THE COMPLETE GUIDE TO EDIBLE WILD PLANTS FOR BEGINNERS: A Guidebook to Foraging, Harvesting, Identifying and Cooking Essential Wild Food, Herbals, … Wild Plants (Long-Term Cheap Storage Pantry): Richards, Geoffrey: 9798770292763: Amazon.com: Books
One of the best skills that you can start to develop is an understanding of habitat. Just by learning how to identify simple habitats, you can easily understand what wild edibles might be there. Knowing these habitats can make finding certain wild edibles easier.
EXAMPLE: If you were foraging a wetland then you would not expect to find a cactus.
This is a silly example but when you know the wild edibles that exist in the highlands compared to the wetlands or the prairies then you can hone in on a handful that should be in that habitat, rather than paging through an entire field guide.
Here are the most common habitats for the forager.
If there is a body of water close by then these are considered to be wetlands. These wetlands are some of my favorite areas to forage because they produce so much. Look for creeks, streams, rivers, ponds, and lakes. The areas around these bodies of water are wetlands.
Wetlands often give way to forests. Now, there is a lot of variety in forests and that can affect the types of wild foods you find there. There are deciduous forests, pine forests, mixed stands, old-growth forests (with big old trees), and the opposite with small younger trees. Forests are great places to forage.
Prairies & Fields
If you walk through forests long enough you will often come to a clearing that is either a natural prairie or farm. These fields are dominated by tall grasses and wildflowers in the spring. These can be great places to forage. They make for one of the most beautiful settings in the late spring and early summer.
Disturbed Areas & Yards
Wherever people have come and dug up, turned over, drove over, or changed the landscape of the ground certain types of seeds and plants favor these areas. Lots of them are edible. Areas like your own yard are often full of wild edibles like common plantain and dandelion!
Sometimes we are surrounded by food and just don’t know it.
There are some great plants like blueberries and cranberries that really like to grow in colder temperatures and highlands. Mountainous regions can be desolate in some areas but plentiful in others. Highland plateaus can be a great place to forage wild mushrooms, too.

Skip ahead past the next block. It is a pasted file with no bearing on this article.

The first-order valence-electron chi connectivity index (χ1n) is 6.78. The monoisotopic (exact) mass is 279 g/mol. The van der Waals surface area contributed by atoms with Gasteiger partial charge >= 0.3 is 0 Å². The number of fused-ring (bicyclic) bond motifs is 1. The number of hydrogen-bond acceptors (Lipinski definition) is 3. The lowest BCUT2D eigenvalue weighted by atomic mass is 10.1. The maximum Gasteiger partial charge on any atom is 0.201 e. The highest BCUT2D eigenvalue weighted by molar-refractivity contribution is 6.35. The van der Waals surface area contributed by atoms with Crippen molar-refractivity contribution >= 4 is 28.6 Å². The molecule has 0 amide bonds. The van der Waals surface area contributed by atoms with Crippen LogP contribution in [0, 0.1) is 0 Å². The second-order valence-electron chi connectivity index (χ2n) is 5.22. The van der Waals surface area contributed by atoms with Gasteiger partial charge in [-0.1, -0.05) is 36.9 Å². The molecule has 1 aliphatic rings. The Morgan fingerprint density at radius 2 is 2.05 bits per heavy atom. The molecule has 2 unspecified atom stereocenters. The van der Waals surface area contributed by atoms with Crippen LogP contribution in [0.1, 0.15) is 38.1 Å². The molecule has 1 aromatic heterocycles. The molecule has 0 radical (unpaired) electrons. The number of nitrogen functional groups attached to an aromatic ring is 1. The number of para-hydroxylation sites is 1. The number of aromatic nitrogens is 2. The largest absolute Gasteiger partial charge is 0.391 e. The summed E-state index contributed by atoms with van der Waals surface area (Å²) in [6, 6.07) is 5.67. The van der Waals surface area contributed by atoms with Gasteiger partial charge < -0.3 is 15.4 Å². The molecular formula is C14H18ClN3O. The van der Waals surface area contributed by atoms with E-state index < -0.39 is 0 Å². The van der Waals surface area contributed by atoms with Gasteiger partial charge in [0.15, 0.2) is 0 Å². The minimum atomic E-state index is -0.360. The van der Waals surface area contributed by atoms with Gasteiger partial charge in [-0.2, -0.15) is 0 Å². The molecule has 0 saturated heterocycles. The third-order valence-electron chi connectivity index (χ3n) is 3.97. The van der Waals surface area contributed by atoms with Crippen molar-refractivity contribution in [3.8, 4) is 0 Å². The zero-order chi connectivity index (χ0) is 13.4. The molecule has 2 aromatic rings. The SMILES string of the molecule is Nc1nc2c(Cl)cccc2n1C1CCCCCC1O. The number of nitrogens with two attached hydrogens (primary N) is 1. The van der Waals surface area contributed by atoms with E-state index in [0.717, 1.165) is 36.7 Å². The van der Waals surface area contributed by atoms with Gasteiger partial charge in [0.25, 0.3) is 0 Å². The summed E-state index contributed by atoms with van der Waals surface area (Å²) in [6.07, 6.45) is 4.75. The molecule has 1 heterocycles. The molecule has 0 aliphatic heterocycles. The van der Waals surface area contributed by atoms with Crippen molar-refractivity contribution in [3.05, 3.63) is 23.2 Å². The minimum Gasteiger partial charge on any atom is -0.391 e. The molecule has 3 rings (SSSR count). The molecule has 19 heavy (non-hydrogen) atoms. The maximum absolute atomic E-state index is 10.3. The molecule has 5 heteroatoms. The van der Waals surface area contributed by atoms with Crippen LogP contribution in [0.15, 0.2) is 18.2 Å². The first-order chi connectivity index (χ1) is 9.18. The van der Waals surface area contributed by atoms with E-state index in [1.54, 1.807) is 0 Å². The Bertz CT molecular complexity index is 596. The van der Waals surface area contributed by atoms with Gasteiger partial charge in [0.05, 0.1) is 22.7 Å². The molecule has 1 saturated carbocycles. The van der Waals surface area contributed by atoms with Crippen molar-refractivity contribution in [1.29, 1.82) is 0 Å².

The coastal regions are very unique and have lots to offer if you know what you are looking for. They are also home to easy to forage proteins like clams and mussels. Most people consider foraging just about plants and trees but if you can harvest some clams from the sand it’s as much foraging as anything else.
There are many types of foraging and different foraging techniques but none of it matters if you do not make a promise to be an ethical forager. We are going to discuss the responsibility of the forager in this short section so you understand that every time you step into the woods you have an effect.
When you take from the wild places you must be careful so that you can create sustainable foraging opportunities.
NEVER TAKE MORE THAN 75% OF THE PLANTS IN A SINGLE LOCATION
When you leave behind 25% of the plant in a location you are allowing these plants the chance to come back for another year. They can drop seed and continue to propagate for many years.
As a forager, your goal should be to assure that you can come back to a location for years to come and harvest those great wild edibles.
The Foragers’ Toolkit
The forager’s tool kit is essential to having a good outing. Once you identify a plant properly you are going to want to harvest it and having the right tool for the job makes it easy.
These seem kind of silly but they are perfect for snipping herbs, flowers, and delicate plants. These will get a tremendous amount of use in your foraging adventures.
A smaller pair of pruning shears is another essential for your toolkit. Pruners are great for cutting branches, thick stalks, and larger plants.
This is a very interesting tool that you can buy at your local gardening or hardware store. The Hori Hori is like a small shovel but also a knife with serrated edges on either side. It’s the perfect tool for digging out a whole plant or a tuber.
If you are really digging out lots of tubers in a small area, something like sunchokes, then having a bedding fork makes the job easier. These tools are mission-specific. If you are harvesting wildflowers and spring herbs you can leave the heavy-duty bedding fork at home.
You gotta have something to bring your foraged foods home in. That is where these baskets come into play. Pile your foraged foods into your baskets and carry them home. Just be sure not to crush delicate plants under heavy ones.